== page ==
A picture is worth… wait, what?

Here I am, reading the latest copy of בקיצור, the biweekly Matte Yehuda ‘news’ publication. It’s got its usual collection of local fare – who’s who, what’s new, sales, sales, sales.

But now, something new. I came across this ad and my first reaction was, Oh, how horrible… Yes, a picture is worth a thousand words… What caused that poor Jerusalem mountain goat deer to get caught in that horrible barbed wire fence?

Then I kept reading: “B’Kitzur newspaper invites its readers to send photos from around Matte Yehuda.” To report the horrible dangers to animals in the area, right?

Kept reading: “The photos can be covering anything local: nature, animals, sport, agriculture, business, education, and of course, people and towns.”

Huh?

“In every issue we’ll present the chosen photos and you can choose the best one, which will be shown in the opening of the newspaper and Matte Yehuda’s website.”

So this is a… photo contest?

WAS NOT EXPECTING THAT?!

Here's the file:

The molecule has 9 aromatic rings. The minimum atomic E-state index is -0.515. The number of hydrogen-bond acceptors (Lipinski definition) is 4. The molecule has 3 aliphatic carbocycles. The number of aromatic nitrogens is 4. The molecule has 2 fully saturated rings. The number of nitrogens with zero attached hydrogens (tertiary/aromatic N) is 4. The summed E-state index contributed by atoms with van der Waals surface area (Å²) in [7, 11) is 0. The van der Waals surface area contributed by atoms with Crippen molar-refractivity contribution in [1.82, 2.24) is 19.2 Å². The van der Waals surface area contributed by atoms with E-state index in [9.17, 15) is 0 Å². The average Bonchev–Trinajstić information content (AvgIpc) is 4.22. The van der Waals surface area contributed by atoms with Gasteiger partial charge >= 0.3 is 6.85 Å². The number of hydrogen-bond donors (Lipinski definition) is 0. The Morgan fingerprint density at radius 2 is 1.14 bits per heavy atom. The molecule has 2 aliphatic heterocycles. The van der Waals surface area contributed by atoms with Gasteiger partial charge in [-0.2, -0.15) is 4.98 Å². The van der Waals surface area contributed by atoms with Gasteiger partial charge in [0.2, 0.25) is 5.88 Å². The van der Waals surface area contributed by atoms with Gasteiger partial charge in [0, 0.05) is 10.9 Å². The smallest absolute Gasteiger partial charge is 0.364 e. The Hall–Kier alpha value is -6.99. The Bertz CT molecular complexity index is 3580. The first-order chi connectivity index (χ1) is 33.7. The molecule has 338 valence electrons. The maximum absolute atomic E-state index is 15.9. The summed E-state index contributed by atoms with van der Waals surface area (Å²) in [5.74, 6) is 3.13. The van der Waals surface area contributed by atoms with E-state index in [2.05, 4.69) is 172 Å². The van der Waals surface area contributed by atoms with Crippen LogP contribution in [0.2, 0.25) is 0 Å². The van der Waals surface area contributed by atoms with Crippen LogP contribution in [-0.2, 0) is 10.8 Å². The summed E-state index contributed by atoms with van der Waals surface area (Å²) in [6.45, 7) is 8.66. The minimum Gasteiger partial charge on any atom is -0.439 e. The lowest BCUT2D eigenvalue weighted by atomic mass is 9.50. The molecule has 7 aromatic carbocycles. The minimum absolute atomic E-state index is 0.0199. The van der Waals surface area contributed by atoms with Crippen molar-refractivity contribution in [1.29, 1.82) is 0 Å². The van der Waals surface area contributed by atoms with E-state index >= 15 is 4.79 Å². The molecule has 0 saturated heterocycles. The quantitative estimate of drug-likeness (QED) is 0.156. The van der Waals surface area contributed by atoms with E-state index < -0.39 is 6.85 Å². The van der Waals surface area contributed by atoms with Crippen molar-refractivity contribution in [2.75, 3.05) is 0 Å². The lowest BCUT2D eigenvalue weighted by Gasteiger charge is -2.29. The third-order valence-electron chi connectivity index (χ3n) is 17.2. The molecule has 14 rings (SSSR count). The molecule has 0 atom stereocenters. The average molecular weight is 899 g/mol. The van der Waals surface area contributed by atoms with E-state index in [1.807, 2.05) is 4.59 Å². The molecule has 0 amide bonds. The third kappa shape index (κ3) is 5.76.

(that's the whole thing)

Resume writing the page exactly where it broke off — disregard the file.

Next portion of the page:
Tell me, fine publishers of B’Kitzur: WHY would you use THAT photo to advertise your photo contest? Of all the beautiful things in our lovely area of Israel – like vineyards, rolling hills, horse farms, artistic homes – you chose a dead gazelle thing hanging from a fence?

Jerusalem of Brown.

It’s unfortunate that we’re still abused with news stories about Jerusalem Holyland scandals. Or Olmert. Whatever.

That’s what we happened to be talking about on our way to our offices in Jerusalem today when we noticed the dirty skyline from Gilo hilltop:

Paging Pig-Pen? At first we posited that it was a dust storm but soon realized we could ignore the facts no longer: The pollution piling over the city is a hovering mass of brown dirty existence.

Of course, I did come from New York. But I never got to actually see it from the top of a hill like that.

Meet the new guy.

Hi everybody! I’d like you to meet Dreadlock. He’s about a month old and has already made himself quite comfortable atop Koala’s normally thin, straight ‘do.

The plan for Koala’s hair is to grow it until he reaches age 3, as is the custom in many Chassidish families. Partly for that reason, and partly because I think it’s important for Koala to get down with his African roots (don’t we all have African roots?), I’m not going to cut it out.

It’ll be a handy tool when Koala comes to me at age 13 for permission to get his ear/eyebrow/tongue pierced and I say, “Now, Koala, you know I’m a cool mom – I even let you keep your dreadlock when you were 6 months old – but this is where I draw the line, sweetness.”

Yeah, I think that will work.